34 Lab. Stud. J. 5 (2009)

handle is hein.journals/labstuj34 and id is 1 raw text is: 



Guest   Editorial                                                ar   tdeJonl
                                                                     Marich 2009 5-7
                                                                     C) 2009) UALE
                                                             10.11 177/O060449X08328948
W   orkers' Rights as                                            l1tpi/Jsagepu.com
                                                                          hosted at
Human         Rights                                           hp_  iiceuo

Legal Debate and Impact on Workers




T   he framing of workers' rights as human rights has become popular among union
    leaders and labor academics. The idea of collective bargaining as a fundamental
human  right that is on a par with freedom of speech, freedom of religion, and other
rights all human beings are presumed to have is very appealing to those who have
participated in the struggle to improve the conditions of workers around the globe.
This idea is grounded in ILO conventions. But a tension exists between the strategy
of using the human rights argument to promote workers' interests and other strate-
gies for improving conditions faced by workers today. Promoting workers' rights as
human  rights is a high-level legal strategy involving both national and international
bodies. It is a strategy that many believe will help workers in the long run. But what
does it do to promote economic justice in the short run, when workers are fired for
trying to form a union, paid less than their agreed-upon wages, or perhaps not even
paid at all? What role does the long-term legal strategy play in the overall movement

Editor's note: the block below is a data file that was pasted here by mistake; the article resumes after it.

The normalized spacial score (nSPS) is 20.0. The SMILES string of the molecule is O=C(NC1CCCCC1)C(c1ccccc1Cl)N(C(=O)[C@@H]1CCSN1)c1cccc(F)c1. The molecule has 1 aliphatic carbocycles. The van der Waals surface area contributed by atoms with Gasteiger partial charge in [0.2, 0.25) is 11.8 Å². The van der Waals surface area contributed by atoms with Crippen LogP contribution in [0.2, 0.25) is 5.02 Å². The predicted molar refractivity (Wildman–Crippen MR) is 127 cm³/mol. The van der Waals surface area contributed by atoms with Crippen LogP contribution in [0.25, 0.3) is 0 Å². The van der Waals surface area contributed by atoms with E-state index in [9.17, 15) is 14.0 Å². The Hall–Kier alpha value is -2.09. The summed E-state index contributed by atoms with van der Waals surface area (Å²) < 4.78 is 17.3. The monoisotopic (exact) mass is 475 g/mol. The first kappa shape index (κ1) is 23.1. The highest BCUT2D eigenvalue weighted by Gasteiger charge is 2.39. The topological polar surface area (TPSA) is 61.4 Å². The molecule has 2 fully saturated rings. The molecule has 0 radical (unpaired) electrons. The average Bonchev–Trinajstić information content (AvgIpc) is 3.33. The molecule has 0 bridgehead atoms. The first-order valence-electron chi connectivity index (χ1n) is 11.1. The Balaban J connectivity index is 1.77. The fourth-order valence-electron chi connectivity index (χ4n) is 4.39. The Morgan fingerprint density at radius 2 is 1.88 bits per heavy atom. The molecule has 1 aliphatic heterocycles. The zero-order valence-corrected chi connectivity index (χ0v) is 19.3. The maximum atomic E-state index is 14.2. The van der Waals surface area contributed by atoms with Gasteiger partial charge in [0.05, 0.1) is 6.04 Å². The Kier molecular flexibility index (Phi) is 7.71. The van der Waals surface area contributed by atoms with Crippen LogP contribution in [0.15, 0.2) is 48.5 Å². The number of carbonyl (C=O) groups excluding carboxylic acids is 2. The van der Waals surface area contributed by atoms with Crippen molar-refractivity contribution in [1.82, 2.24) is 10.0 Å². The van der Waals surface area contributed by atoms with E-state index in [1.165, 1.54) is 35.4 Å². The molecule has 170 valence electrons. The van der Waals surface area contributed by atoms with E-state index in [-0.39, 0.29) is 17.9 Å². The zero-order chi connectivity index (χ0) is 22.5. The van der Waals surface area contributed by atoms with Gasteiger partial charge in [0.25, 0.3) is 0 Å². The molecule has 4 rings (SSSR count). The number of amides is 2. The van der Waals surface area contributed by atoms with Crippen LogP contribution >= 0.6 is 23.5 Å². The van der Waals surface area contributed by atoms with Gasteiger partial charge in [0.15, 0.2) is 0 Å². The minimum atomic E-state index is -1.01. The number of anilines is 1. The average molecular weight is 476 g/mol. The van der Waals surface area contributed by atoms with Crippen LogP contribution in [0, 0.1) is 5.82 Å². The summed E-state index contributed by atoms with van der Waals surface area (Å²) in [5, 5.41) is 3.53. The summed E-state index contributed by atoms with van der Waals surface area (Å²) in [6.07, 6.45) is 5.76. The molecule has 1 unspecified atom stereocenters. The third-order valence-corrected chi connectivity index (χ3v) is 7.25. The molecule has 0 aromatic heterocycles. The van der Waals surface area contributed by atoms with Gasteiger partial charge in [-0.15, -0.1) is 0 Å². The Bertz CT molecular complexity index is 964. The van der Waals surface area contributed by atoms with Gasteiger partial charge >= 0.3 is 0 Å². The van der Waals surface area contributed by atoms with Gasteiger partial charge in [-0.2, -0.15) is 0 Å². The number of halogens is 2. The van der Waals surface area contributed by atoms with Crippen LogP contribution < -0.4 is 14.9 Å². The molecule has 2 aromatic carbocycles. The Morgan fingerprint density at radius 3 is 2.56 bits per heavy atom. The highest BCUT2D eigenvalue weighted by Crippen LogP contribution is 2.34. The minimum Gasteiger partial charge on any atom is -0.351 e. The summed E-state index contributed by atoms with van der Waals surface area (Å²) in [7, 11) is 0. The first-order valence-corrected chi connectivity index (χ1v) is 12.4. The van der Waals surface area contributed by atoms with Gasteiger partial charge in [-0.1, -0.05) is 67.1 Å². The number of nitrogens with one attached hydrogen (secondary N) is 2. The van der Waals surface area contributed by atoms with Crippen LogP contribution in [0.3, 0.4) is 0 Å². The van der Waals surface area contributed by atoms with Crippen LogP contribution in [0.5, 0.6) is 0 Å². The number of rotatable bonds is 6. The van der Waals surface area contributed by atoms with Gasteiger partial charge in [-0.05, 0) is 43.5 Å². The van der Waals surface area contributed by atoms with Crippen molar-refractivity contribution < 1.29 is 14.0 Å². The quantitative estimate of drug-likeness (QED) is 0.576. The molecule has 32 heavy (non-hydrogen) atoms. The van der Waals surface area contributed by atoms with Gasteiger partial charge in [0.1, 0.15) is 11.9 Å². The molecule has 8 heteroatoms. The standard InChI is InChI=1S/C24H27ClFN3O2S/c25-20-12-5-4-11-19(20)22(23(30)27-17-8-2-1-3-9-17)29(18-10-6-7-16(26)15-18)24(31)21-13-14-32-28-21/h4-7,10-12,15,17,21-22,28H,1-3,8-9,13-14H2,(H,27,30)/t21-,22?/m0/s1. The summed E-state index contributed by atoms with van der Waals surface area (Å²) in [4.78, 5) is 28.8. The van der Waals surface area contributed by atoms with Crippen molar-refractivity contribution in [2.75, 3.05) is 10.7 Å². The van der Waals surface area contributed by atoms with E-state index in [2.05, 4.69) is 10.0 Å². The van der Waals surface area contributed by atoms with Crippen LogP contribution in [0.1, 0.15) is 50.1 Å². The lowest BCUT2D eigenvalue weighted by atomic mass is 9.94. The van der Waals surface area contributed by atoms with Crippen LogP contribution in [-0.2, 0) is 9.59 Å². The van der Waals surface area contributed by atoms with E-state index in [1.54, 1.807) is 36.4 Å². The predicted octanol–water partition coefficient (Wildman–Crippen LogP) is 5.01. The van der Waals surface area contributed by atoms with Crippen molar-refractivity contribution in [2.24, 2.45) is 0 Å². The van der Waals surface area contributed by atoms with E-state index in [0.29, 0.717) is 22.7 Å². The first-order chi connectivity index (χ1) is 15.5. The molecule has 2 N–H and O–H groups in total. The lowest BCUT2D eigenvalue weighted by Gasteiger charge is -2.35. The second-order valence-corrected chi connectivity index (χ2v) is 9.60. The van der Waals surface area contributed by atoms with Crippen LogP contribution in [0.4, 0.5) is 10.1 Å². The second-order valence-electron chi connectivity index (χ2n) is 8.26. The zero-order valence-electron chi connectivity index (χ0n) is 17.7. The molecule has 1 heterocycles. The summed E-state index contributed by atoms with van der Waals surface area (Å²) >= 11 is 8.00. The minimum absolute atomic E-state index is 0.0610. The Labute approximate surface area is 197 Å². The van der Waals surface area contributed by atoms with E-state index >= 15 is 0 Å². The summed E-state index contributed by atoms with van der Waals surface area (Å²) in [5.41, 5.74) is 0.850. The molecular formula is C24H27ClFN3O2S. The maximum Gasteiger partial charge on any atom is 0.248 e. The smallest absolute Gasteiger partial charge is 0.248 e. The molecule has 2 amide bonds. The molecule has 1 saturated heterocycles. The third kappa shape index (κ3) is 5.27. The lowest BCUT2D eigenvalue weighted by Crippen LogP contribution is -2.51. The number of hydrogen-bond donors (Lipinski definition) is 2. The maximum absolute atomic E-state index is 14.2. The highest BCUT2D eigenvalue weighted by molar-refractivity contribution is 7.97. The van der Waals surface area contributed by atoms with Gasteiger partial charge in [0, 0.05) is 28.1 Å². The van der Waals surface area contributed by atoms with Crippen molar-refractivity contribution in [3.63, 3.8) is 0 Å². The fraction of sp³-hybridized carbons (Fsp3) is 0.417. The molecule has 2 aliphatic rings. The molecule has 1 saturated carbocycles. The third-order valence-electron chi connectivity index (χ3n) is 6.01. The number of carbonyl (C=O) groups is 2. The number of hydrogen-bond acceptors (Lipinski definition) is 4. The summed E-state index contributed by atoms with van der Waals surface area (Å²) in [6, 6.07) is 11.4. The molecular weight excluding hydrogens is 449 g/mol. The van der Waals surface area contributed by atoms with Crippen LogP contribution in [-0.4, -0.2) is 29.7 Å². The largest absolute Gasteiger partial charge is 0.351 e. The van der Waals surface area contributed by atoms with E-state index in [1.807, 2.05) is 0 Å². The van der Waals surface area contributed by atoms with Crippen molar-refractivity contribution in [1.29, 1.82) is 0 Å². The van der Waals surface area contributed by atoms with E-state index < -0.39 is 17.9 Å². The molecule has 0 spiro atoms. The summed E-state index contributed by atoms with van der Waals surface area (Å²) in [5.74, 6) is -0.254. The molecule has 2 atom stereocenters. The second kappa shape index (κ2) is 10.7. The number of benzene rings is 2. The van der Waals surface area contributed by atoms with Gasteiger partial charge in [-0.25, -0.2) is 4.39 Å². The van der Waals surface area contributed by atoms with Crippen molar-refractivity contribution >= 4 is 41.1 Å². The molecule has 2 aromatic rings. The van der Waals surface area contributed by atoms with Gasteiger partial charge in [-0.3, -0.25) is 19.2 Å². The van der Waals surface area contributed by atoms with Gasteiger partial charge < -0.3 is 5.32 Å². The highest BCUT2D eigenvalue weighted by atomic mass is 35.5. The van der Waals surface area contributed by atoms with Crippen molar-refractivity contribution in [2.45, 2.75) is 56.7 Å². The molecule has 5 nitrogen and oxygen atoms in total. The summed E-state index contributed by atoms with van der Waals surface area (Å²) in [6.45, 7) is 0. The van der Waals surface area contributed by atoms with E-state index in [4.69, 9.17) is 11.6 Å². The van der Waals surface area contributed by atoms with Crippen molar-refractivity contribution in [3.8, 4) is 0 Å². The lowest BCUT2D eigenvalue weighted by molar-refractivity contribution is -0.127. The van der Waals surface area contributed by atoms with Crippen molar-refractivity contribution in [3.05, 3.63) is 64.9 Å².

to promote economic justice?
   This issue features four articles that address some of the tensions surrounding
workers' rights as human rights. The articles are the best of those presented on this
topic at the UALE conference in April 2008. Two of the four papers focus on the legal
and policy aspects of the workers'-rights-as-human-rights approach and the strategic
implications for unions. Both papers are somewhat cautious about this approach.
   Many  labor educators are familiar with the decision by the Supreme Court of
Canada  that the collective bargaining process is protected by the Charter of Rights
and Freedoms  (BC Health Services, 2007), making collective bargaining the equiv-
alent of, in U.S. terms, a constitutional right. Labor unions hailed this ruling as a sig-
nificant victory. In his article, Savage puts this victory in context and discusses the
role of ILO standards in domestic Canadian decisions. He also raises questions about
union strategy and the workers' rights approach overall. He argues, in part, that the
reliance on a judicial strategy tends to de-mobilize the working class. In that strat-
egy, the key roles are played by attorneys and judges rather than by union leaders
and members. The risk is that workers will disengage from the struggle. Savage sug-
gests that workers' rights flow from workers' political power, rather than the reverse.
He expresses concern that while Canadian unions are currently enjoying more suc-
cess with a legal strategy that they have in the past, the reliance on a legal strategy


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